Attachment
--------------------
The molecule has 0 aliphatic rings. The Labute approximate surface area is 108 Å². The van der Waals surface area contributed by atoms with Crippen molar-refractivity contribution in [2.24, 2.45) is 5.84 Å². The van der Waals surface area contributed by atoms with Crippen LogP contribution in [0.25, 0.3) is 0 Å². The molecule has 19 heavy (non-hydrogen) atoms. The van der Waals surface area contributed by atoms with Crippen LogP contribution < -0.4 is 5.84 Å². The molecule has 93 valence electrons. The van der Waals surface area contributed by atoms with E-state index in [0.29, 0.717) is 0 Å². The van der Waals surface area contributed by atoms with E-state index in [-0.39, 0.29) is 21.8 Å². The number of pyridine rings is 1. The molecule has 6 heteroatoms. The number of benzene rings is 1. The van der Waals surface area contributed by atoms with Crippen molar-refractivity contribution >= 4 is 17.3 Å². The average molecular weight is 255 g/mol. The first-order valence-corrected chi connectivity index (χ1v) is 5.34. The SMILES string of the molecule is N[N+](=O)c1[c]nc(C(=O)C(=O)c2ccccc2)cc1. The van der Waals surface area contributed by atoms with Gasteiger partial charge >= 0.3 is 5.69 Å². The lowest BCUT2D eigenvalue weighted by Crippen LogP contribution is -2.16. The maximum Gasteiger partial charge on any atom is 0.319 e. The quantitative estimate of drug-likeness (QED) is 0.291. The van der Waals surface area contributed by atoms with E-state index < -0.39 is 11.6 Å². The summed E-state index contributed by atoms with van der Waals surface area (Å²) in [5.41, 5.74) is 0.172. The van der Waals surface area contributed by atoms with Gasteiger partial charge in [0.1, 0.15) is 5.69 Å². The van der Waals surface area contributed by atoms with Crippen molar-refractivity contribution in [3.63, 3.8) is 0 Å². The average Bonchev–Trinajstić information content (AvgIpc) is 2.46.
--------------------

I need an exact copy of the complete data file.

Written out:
The molecule has 0 aliphatic rings. The Labute approximate surface area is 108 Å². The van der Waals surface area contributed by atoms with Crippen molar-refractivity contribution in [2.24, 2.45) is 5.84 Å². The van der Waals surface area contributed by atoms with Crippen LogP contribution in [0.25, 0.3) is 0 Å². The molecule has 19 heavy (non-hydrogen) atoms. The van der Waals surface area contributed by atoms with Crippen LogP contribution < -0.4 is 5.84 Å². The molecule has 93 valence electrons. The van der Waals surface area contributed by atoms with E-state index in [0.29, 0.717) is 0 Å². The van der Waals surface area contributed by atoms with E-state index in [-0.39, 0.29) is 21.8 Å². The number of pyridine rings is 1. The molecule has 6 heteroatoms. The number of benzene rings is 1. The van der Waals surface area contributed by atoms with Crippen molar-refractivity contribution >= 4 is 17.3 Å². The average molecular weight is 255 g/mol. The first-order valence-corrected chi connectivity index (χ1v) is 5.34. The SMILES string of the molecule is N[N+](=O)c1[c]nc(C(=O)C(=O)c2ccccc2)cc1. The van der Waals surface area contributed by atoms with Gasteiger partial charge >= 0.3 is 5.69 Å². The lowest BCUT2D eigenvalue weighted by Crippen LogP contribution is -2.16. The maximum Gasteiger partial charge on any atom is 0.319 e. The quantitative estimate of drug-likeness (QED) is 0.291. The van der Waals surface area contributed by atoms with E-state index < -0.39 is 11.6 Å². The summed E-state index contributed by atoms with van der Waals surface area (Å²) in [5.41, 5.74) is 0.172. The van der Waals surface area contributed by atoms with Gasteiger partial charge in [0.1, 0.15) is 5.69 Å². The van der Waals surface area contributed by atoms with Crippen molar-refractivity contribution in [3.63, 3.8) is 0 Å². The average Bonchev–Trinajstić information content (AvgIpc) is 2.46.